Even though her daughter and grandchildren live hundreds of miles away in the Bay Area, 66-year-old Long Beach resident Melinda Wells can still feel close to them, thanks to today’s technology.
Several times a week, Wells is on FaceTime with daughter Julia Moran, 36, or Moran’s two children, ages 3 and 5, trading emails about recipes and making plans for Thanksgiving.
For everyone involved, technology brings them together.
“I don’t think my kids would have the same connection to their grandparents if they weren’t able to see them and talk to them and show them what they’re working on at school,” said Moran, 36. “It’s still not the same as being there and being close by but it does deepen the connection while living far away.”
For today’s families, technology is an extension of how they communicate, especially across generations.
According to a 2015 report from Ericsson ConsumerLab, which surveyed more than 1,005 parents and children in-person and online across the United States, having “continuous contact throughout the day with other family members increases the feeling of closeness and happiness,” adding that most claim they communicate more and know each other better with the help of technology.
“The great thing is that relationships and communication can now be in real time,” said Karen North, director of USC Annenberg’s Digital Social Media program and a clinical professor at the college’s School of Communication. “We live in a real-time world, and you don’t just see your grandparents when they come visit once a year or when you mail them a photo. Now not only can we send them photos and text messages or video, we can even live stream an activity and share in the experience … together.”
Wells’ 64-year-old brother Gregory Koppel and his wife Lisa, are both deaf and depend on digital technology — especially the ability to text their friends and family — to communicate near and far.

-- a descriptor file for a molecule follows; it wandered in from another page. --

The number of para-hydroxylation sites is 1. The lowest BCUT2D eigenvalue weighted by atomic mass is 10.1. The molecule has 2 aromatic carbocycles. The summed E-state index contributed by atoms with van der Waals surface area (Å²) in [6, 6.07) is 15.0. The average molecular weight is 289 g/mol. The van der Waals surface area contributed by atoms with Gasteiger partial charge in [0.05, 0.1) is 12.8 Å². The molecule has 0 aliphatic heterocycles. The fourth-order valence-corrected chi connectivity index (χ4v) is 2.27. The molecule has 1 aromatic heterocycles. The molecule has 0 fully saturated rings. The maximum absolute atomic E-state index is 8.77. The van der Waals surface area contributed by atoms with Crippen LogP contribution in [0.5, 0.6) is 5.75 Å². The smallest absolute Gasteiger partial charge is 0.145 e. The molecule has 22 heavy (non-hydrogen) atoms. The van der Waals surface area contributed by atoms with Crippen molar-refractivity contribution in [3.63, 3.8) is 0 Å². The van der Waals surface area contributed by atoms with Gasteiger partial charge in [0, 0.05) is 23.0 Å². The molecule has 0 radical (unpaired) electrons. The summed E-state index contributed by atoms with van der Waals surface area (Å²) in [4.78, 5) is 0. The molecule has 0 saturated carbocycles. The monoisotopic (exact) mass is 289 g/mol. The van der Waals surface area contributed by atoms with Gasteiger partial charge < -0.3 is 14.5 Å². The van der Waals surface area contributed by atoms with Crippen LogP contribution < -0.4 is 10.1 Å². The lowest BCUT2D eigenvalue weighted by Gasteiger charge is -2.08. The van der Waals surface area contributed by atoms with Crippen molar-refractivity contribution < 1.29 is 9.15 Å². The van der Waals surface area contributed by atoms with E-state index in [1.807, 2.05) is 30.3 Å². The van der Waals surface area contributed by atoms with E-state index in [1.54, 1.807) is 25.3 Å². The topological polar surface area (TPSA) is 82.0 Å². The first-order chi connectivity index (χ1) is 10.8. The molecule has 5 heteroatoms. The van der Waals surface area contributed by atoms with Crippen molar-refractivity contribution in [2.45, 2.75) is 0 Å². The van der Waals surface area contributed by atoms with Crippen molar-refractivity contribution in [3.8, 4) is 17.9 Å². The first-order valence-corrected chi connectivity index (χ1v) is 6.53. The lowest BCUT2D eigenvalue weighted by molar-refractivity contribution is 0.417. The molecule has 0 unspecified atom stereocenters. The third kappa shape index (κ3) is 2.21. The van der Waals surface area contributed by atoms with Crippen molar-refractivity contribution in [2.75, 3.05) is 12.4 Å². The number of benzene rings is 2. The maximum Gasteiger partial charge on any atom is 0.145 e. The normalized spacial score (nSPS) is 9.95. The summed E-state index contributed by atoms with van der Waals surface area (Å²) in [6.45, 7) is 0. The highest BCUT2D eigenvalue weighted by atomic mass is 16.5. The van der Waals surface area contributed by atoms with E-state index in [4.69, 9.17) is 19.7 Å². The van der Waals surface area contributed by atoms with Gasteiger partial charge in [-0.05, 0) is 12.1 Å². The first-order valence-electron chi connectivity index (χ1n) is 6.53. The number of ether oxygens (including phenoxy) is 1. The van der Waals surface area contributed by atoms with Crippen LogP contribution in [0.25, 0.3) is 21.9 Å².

The Long Beach couple said smartphones, in particular, have made a huge positive difference in their lives, especially in communicating with their children and grandchildren, and they’ve welcomed the digital-age with open arms.
One of his four children, 31-year-old Ashley Hopkins of Long Beach, said being able to send a quick text or hear her parents and see them use sign language in video conferences has kept the whole family better connected.
“Both of my parents lip read, and we all sign, so we use Facetime or Skype, and it’s so much easier to communicate, and faster and more personal than using the relay phone service,” she said. “With three of my siblings living outside of Long Beach, it’s become especially important.”
But although Hopkins and her father are able to communicate easier today thanks to technology, the digital-age’s opportunities aren’t easy for everyone to adjust to, especially for the eldest in the family.
In Long Beach, where 16 percent of households that lack internet access, a larger percentage of senior citizens are disconnected than younger generations. About 76.5 percent of seniors ages 65 and older are connected, compared to 87.8 percent of adults ages 18 to 64, according to a census survey.
The downside to all this technology, North said, is that “for those who don’t participate, they feel that much more isolated or shunned.” And it’s not always easy for seniors to embrace all these changes; they don’t want to bank online or look at pictures online. They’re still more comfortable receiving real mail.”
Wells’ 89-year-old mother, Harriet Koppel, said she sometimes yearns for simpler days.